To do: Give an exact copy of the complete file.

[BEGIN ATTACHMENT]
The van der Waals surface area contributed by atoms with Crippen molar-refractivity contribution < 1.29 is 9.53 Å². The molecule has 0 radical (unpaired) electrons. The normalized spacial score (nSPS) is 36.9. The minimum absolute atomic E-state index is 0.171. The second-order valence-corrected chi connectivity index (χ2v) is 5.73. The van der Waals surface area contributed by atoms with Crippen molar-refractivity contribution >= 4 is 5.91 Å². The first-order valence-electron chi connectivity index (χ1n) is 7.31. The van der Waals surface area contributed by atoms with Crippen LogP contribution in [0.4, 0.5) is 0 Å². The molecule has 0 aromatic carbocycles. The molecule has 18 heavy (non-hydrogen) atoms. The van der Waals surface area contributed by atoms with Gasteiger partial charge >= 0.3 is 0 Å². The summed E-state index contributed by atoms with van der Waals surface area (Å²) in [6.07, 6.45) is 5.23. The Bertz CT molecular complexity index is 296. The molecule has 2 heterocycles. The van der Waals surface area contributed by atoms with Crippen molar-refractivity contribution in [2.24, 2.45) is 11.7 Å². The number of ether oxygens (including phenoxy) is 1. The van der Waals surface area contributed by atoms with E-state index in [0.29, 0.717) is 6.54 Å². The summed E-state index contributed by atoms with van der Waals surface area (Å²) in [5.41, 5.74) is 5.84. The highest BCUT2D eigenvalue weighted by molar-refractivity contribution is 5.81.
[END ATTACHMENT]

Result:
The van der Waals surface area contributed by atoms with Crippen molar-refractivity contribution < 1.29 is 9.53 Å². The molecule has 0 radical (unpaired) electrons. The normalized spacial score (nSPS) is 36.9. The minimum absolute atomic E-state index is 0.171. The second-order valence-corrected chi connectivity index (χ2v) is 5.73. The van der Waals surface area contributed by atoms with Crippen molar-refractivity contribution >= 4 is 5.91 Å². The first-order valence-electron chi connectivity index (χ1n) is 7.31. The van der Waals surface area contributed by atoms with Crippen LogP contribution in [0.4, 0.5) is 0 Å². The molecule has 0 aromatic carbocycles. The molecule has 18 heavy (non-hydrogen) atoms. The van der Waals surface area contributed by atoms with Gasteiger partial charge >= 0.3 is 0 Å². The summed E-state index contributed by atoms with van der Waals surface area (Å²) in [6.07, 6.45) is 5.23. The Bertz CT molecular complexity index is 296. The molecule has 2 heterocycles. The van der Waals surface area contributed by atoms with Crippen molar-refractivity contribution in [2.24, 2.45) is 11.7 Å². The number of ether oxygens (including phenoxy) is 1. The van der Waals surface area contributed by atoms with E-state index in [0.29, 0.717) is 6.54 Å². The summed E-state index contributed by atoms with van der Waals surface area (Å²) in [5.41, 5.74) is 5.84. The highest BCUT2D eigenvalue weighted by molar-refractivity contribution is 5.81.